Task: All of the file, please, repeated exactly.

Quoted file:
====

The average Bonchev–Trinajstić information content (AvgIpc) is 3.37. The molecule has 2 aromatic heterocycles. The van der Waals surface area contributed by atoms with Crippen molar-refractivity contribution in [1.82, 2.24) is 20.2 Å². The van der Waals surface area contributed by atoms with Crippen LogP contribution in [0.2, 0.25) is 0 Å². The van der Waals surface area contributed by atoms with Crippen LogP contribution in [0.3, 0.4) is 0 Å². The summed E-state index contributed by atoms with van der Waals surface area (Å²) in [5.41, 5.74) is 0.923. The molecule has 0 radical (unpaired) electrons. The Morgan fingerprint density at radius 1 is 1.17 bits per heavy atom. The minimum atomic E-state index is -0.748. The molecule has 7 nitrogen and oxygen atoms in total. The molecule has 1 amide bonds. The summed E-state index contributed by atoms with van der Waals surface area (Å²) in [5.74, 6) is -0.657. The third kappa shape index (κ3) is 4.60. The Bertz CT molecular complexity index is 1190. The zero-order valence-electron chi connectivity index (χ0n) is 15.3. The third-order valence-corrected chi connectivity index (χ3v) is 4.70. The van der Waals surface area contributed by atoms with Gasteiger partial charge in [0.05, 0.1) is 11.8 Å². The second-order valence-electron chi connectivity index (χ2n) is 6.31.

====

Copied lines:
The average Bonchev–Trinajstić information content (AvgIpc) is 3.37. The molecule has 2 aromatic heterocycles. The van der Waals surface area contributed by atoms with Crippen molar-refractivity contribution in [1.82, 2.24) is 20.2 Å². The van der Waals surface area contributed by atoms with Crippen LogP contribution in [0.2, 0.25) is 0 Å². The van der Waals surface area contributed by atoms with Crippen LogP contribution in [0.3, 0.4) is 0 Å². The summed E-state index contributed by atoms with van der Waals surface area (Å²) in [5.41, 5.74) is 0.923. The molecule has 0 radical (unpaired) electrons. The Morgan fingerprint density at radius 1 is 1.17 bits per heavy atom. The minimum atomic E-state index is -0.748. The molecule has 7 nitrogen and oxygen atoms in total. The molecule has 1 amide bonds. The summed E-state index contributed by atoms with van der Waals surface area (Å²) in [5.74, 6) is -0.657. The third kappa shape index (κ3) is 4.60. The Bertz CT molecular complexity index is 1190. The zero-order valence-electron chi connectivity index (χ0n) is 15.3. The third-order valence-corrected chi connectivity index (χ3v) is 4.70. The van der Waals surface area contributed by atoms with Gasteiger partial charge in [0.05, 0.1) is 11.8 Å². The second-order valence-electron chi connectivity index (χ2n) is 6.31.